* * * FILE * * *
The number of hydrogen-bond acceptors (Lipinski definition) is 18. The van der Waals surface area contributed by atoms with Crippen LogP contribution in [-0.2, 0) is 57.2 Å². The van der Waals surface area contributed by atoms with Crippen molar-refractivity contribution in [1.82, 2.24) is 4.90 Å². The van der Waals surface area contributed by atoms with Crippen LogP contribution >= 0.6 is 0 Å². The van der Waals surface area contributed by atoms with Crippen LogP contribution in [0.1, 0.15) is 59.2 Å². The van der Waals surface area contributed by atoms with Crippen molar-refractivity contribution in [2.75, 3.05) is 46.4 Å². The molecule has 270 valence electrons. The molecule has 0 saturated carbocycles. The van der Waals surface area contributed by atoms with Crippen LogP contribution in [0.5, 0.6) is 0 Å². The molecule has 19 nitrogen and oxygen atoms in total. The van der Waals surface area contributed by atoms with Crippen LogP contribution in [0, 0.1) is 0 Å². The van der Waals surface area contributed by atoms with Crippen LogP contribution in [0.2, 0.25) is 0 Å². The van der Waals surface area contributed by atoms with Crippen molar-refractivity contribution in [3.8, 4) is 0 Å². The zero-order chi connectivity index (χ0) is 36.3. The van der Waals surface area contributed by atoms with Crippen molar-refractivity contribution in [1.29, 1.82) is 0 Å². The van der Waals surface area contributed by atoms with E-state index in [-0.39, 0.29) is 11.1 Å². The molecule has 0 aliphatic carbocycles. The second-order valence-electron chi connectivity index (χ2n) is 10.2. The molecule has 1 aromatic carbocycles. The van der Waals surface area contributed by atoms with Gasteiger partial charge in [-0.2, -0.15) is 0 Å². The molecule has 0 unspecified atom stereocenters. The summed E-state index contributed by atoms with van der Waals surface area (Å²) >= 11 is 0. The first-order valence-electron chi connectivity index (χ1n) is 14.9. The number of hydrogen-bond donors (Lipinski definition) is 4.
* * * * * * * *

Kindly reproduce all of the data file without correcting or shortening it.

The number of hydrogen-bond acceptors (Lipinski definition) is 18. The van der Waals surface area contributed by atoms with Crippen LogP contribution in [-0.2, 0) is 57.2 Å². The van der Waals surface area contributed by atoms with Crippen molar-refractivity contribution in [1.82, 2.24) is 4.90 Å². The van der Waals surface area contributed by atoms with Crippen LogP contribution >= 0.6 is 0 Å². The van der Waals surface area contributed by atoms with Crippen LogP contribution in [0.1, 0.15) is 59.2 Å². The van der Waals surface area contributed by atoms with Crippen molar-refractivity contribution in [2.75, 3.05) is 46.4 Å². The molecule has 270 valence electrons. The molecule has 0 saturated carbocycles. The van der Waals surface area contributed by atoms with Crippen LogP contribution in [0.5, 0.6) is 0 Å². The molecule has 19 nitrogen and oxygen atoms in total. The van der Waals surface area contributed by atoms with Crippen LogP contribution in [0, 0.1) is 0 Å². The van der Waals surface area contributed by atoms with Crippen LogP contribution in [0.2, 0.25) is 0 Å². The van der Waals surface area contributed by atoms with Crippen molar-refractivity contribution in [3.8, 4) is 0 Å². The zero-order chi connectivity index (χ0) is 36.3. The van der Waals surface area contributed by atoms with Crippen molar-refractivity contribution in [1.29, 1.82) is 0 Å². The van der Waals surface area contributed by atoms with E-state index in [-0.39, 0.29) is 11.1 Å². The molecule has 0 aliphatic carbocycles. The second-order valence-electron chi connectivity index (χ2n) is 10.2. The molecule has 1 aromatic carbocycles. The van der Waals surface area contributed by atoms with Gasteiger partial charge in [-0.2, -0.15) is 0 Å². The molecule has 0 unspecified atom stereocenters. The summed E-state index contributed by atoms with van der Waals surface area (Å²) >= 11 is 0. The first-order valence-electron chi connectivity index (χ1n) is 14.9. The number of hydrogen-bond donors (Lipinski definition) is 4.